New Study Confirms Racial And Ethnic Disparities Develop Before Kindergarten

Written by: Reagan Flowers, Ph.D.

It is more important than ever to addressing disparities early on in a child’s education is re-affirmed with a new study revealing drastic racial and ethnic learning gaps as early as kindergarten. The research found achievement at 13%-16% for White kindergartners displayed advanced science or mathematics versus just 3%-4% of Black or Hispanic students. The study also found that economic and educational policies designed to increase racial and ethnic representation in STEM courses, degree completion, and the workforce affirms my understanding that we must begin in elementary school, Pre-Kindergarten to be exact.

Disparities continue to increase throughout elementary school. By fifth grade, 13% of White students and 22% of Asian students display advanced math skills, while only 2% of Black and 3% of Hispanic students do so. The numbers look similar for advanced science skills. I have always shared that a student will either find success with learning or not in the second grade, a pivotal year of learning in elementary school.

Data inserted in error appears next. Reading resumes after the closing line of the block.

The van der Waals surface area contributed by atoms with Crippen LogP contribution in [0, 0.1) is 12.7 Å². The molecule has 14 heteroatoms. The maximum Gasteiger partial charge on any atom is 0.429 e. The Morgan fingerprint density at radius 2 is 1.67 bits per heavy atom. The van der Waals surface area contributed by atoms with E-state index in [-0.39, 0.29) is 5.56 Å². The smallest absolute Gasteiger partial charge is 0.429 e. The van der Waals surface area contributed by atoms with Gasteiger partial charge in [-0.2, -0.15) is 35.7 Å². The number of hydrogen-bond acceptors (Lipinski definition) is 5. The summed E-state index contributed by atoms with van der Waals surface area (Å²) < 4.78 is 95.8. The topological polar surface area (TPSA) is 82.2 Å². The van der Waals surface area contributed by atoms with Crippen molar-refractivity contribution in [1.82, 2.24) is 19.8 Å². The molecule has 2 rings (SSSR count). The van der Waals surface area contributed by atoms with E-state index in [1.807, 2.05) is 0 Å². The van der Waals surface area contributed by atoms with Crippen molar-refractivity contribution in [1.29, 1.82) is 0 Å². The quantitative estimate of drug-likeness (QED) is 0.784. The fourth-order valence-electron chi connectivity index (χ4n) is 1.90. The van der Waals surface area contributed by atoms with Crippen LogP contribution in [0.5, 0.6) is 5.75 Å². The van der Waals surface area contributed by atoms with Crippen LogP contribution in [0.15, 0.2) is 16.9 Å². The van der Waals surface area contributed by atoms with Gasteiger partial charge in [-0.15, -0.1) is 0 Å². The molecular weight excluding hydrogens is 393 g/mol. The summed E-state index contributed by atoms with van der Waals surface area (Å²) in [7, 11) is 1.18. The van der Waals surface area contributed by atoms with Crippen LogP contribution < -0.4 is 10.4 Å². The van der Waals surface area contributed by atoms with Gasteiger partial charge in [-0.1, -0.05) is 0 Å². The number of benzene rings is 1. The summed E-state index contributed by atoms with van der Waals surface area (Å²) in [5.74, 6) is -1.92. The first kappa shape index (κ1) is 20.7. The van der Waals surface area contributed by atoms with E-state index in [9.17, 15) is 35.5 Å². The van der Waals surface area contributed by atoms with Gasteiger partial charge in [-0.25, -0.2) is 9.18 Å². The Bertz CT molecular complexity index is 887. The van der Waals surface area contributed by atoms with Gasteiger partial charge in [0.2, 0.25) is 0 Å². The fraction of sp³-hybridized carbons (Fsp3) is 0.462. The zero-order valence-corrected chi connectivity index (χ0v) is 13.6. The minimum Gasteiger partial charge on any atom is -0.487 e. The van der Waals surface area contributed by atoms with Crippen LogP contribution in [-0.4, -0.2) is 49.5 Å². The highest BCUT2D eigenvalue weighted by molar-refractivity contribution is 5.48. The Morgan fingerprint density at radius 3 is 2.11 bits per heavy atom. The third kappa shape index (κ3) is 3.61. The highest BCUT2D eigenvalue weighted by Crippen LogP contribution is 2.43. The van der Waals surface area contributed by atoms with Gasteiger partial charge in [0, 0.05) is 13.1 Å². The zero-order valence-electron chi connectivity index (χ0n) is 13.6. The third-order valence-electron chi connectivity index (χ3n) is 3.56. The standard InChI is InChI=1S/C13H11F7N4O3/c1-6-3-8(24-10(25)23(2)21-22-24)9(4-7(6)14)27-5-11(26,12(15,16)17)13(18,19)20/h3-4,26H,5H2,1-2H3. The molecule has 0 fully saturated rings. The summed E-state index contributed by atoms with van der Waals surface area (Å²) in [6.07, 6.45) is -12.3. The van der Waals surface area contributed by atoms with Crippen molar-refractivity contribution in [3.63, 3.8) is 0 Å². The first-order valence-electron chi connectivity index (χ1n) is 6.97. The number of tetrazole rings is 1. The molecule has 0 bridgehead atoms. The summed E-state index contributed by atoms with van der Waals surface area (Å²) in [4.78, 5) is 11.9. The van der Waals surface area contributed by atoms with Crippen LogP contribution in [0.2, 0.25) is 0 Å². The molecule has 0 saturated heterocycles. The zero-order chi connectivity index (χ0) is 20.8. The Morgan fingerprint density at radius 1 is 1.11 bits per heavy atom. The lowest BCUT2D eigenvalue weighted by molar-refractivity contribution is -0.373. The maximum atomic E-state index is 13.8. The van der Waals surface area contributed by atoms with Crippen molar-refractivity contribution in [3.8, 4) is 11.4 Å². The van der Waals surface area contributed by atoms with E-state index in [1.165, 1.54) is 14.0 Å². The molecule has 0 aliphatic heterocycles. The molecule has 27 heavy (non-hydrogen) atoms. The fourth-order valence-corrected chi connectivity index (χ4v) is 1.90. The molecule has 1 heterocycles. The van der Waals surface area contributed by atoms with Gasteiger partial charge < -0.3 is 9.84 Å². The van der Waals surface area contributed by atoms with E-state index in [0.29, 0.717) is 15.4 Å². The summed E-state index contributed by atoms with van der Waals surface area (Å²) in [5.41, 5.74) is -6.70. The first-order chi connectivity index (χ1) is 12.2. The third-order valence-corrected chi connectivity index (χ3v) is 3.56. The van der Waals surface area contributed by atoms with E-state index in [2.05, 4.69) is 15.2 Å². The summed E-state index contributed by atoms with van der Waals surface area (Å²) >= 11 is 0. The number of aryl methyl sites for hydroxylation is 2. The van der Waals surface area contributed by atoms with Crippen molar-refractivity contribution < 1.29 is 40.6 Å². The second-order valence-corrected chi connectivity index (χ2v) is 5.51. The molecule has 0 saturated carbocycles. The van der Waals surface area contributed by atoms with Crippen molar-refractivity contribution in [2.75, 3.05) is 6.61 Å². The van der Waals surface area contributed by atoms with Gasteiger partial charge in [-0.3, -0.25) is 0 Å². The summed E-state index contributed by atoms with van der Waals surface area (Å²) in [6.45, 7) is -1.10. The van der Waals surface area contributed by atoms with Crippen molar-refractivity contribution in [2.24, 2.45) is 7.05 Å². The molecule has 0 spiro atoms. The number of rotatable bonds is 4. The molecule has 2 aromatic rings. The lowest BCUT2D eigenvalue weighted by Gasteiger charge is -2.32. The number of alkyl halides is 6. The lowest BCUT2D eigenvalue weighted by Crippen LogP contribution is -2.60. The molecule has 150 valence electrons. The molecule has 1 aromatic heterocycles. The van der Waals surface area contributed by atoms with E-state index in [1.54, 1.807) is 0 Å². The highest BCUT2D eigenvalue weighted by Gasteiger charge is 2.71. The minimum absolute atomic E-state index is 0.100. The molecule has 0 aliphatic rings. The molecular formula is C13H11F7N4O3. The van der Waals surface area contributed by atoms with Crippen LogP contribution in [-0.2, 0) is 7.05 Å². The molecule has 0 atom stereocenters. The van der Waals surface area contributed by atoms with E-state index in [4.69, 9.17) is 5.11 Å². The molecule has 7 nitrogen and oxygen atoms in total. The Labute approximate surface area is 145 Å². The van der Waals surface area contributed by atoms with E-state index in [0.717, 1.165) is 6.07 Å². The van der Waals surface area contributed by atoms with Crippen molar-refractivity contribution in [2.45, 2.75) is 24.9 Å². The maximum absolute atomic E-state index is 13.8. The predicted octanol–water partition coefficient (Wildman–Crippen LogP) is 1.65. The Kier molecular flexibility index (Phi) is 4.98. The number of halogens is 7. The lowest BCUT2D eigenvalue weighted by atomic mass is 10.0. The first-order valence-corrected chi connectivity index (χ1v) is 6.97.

A Comprehensive Look At Early Learning Gaps

We have long known when it comes to engaging students in STEM learning activities, the earlier, the better. However, up to now, few studies have looked at disparities as early as kindergarten.

The referenced study looked at the achievement of nearly 11,000 students. Factors that created disparities are similar to those seen with older students, including higher likelihood of being economically disadvantaged, challenges with bilingual learners who have a language other than English spoken at home, and lack of learning opportunities at home and school. Girls and students with disabilities face additional challenges. Read more…

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